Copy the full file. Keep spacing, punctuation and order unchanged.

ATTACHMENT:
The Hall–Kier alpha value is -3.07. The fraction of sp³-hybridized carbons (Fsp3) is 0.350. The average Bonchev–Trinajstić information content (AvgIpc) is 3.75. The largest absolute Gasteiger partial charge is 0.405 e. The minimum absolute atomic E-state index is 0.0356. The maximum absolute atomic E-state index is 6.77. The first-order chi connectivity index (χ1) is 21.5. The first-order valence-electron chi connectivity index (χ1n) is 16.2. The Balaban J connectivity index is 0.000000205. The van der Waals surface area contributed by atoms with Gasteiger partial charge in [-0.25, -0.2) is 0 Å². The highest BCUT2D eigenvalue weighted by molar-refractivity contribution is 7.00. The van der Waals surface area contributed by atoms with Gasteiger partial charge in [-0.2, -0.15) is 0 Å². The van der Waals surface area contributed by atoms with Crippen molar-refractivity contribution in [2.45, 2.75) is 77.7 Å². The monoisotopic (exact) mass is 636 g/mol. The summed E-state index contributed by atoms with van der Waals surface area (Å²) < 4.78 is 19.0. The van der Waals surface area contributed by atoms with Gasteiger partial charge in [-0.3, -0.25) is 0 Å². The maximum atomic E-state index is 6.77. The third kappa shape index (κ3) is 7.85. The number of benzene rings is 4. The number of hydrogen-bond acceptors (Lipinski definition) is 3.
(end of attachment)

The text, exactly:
The Hall–Kier alpha value is -3.07. The fraction of sp³-hybridized carbons (Fsp3) is 0.350. The average Bonchev–Trinajstić information content (AvgIpc) is 3.75. The largest absolute Gasteiger partial charge is 0.405 e. The minimum absolute atomic E-state index is 0.0356. The maximum absolute atomic E-state index is 6.77. The first-order chi connectivity index (χ1) is 21.5. The first-order valence-electron chi connectivity index (χ1n) is 16.2. The Balaban J connectivity index is 0.000000205. The van der Waals surface area contributed by atoms with Gasteiger partial charge in [-0.25, -0.2) is 0 Å². The highest BCUT2D eigenvalue weighted by molar-refractivity contribution is 7.00. The van der Waals surface area contributed by atoms with Gasteiger partial charge in [-0.2, -0.15) is 0 Å². The van der Waals surface area contributed by atoms with Crippen molar-refractivity contribution in [2.45, 2.75) is 77.7 Å². The monoisotopic (exact) mass is 636 g/mol. The summed E-state index contributed by atoms with van der Waals surface area (Å²) < 4.78 is 19.0. The van der Waals surface area contributed by atoms with Gasteiger partial charge in [-0.3, -0.25) is 0 Å². The maximum atomic E-state index is 6.77. The third kappa shape index (κ3) is 7.85. The number of benzene rings is 4. The number of hydrogen-bond acceptors (Lipinski definition) is 3.